Nothing gets me more fired up than the “extraordinary lengths” that some creative marketing firms go to to express just how amazingly creative they are – but aren’t. And the one that gets my goat the most is putting your damn dog on the staff list.
It’s Tired, and so Am I.
So as you can imagine already, I’ve got a bit of a bone to pick with my tribe. And to lay it all out there – I love dogs. I’m even a fan of dogs at work. But I regularly joke around the office that I’d like to start an “agency dog crematory”, or mount ones I’ve personally killed on the wall – stuffed – as my campaign to end the embarrassment this trend has brought to the creative world.
But before I get too far along, some of you might not know what I’m talking about. What I’m talking about is the trend of creative agencies putting pets on the staff list as the “Head of Good Vibes”, or “Director of Wet Kisses” or some other jackass name that puts a cherry on top of the whole premise. You got to be frippin’ kidding me.
Can you imagine the conversation at that meeting?
“Ah yeah, we need to put our staff on the page so people can see our names, because we are pretty important, you know.”
“Yeah, and everyone loves fido, so let’s put him on there as Director of Fun Times!”
Crowd erupts into hugs and high fives while the college intern posts, “I’ve made an #internship #mistake” to her instagram page.
The whole premise of people putting your dog on the staff page must have started as some kind of funny, quirky move by an actually brilliant creative a decade ago. And for that one firm, for that one time and place – it was gold. I bet it won them some serious business.
But for the rest of you – it’s awful. It’s a concept that is so tired, even non-creative businesses are doing it. So why in the world are you still doing it by the droves? I’ll tell you why. Because you don’t know how to position yourself, and you desperately want to.
An Alternative to Fido.
So now that I’ve personally called out about 1 in every 4 creative agencies in the US with a swift kick to the squeaky toy, I’ll propose an alternative.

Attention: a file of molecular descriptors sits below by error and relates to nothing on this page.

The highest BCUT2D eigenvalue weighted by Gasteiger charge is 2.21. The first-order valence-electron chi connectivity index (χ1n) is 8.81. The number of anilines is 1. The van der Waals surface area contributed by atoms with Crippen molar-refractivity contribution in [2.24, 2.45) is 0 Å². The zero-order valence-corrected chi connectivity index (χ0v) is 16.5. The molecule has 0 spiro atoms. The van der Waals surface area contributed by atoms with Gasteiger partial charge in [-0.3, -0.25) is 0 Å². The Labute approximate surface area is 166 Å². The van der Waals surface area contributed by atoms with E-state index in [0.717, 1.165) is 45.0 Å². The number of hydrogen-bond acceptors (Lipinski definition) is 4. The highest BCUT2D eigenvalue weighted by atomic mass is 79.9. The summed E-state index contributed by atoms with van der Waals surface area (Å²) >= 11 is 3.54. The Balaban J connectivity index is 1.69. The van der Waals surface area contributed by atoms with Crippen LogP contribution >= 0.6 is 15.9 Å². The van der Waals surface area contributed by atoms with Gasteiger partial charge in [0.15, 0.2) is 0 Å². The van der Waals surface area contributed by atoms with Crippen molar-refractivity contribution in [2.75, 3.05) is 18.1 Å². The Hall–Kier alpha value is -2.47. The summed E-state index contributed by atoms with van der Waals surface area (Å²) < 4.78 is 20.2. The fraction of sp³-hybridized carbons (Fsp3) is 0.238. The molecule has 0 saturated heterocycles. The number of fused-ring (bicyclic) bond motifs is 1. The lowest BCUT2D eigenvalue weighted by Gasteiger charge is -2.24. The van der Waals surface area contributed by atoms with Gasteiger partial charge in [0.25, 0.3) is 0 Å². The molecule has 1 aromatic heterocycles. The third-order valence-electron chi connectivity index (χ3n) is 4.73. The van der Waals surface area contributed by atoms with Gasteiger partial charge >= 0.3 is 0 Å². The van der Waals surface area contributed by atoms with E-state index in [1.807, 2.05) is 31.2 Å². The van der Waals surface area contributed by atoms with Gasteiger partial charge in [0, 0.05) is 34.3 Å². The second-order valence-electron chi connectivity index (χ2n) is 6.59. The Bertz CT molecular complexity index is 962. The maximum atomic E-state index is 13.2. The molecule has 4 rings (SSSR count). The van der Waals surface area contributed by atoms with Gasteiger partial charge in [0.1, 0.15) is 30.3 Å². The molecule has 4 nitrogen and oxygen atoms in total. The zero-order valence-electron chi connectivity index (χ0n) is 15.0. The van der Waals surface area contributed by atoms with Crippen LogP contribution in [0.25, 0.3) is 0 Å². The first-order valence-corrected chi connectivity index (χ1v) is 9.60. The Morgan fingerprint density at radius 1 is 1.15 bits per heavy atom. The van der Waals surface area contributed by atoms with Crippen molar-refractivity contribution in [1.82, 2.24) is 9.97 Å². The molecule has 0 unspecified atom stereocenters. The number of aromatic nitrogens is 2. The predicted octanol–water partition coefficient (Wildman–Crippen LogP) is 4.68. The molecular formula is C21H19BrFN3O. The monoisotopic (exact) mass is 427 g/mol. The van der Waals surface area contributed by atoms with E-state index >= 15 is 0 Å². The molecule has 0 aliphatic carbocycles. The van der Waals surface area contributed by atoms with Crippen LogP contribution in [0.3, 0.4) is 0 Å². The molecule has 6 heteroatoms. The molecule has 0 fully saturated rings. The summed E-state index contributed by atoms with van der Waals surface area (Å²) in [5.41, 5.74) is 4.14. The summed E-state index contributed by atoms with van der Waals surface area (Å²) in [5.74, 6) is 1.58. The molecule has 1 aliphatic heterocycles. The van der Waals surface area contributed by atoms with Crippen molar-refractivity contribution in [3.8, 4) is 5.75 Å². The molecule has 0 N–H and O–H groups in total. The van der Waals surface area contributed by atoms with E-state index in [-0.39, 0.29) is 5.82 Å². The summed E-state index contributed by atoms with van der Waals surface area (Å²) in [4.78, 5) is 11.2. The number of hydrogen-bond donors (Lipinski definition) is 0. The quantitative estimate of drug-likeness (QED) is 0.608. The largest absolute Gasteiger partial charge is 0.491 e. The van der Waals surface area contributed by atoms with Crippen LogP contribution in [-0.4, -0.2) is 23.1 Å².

The reason many of you have fallen into this trap is because you are desperately trying to find a way to express your culture, yourself, and how you might actually be unique to your potential customer. Dogs on the staff list was a good intention with a bad reaction.
The right way to do this is with positioning. Positioning your firm is going to take about three to six months and you need to buy every piece of content or consulting you can from these two men: David C. Baker and Blair Enns.
I can give personal testimony from attending a few of their events and digesting a small amount of the content they have, and it has revolutionized our firm. Twice.
I could sit here and regurgitate all I’ve gleaned from them, but it would be free consulting – and if I paid for it, so should you. But the point is, if you’ve come this far and you need some real direction on positioning your firm, spend the time and the money and do it well.
Don’t Get Angry, Get More Creative
I know we can be sensitive as creatives, so I’d ask you to take a step back and consider my plea. Drop the dog, pick up the positioning. Go for something greater than just a weird, quirky, creative vibe. Vibes are not creative. And our clients really don’t care how creative you are, they care how creative you are for them.
Stop making it about you, and make it about them. Tell them how you will serve them. You are better than what you show. Go further and get more creative in grabbing their attention.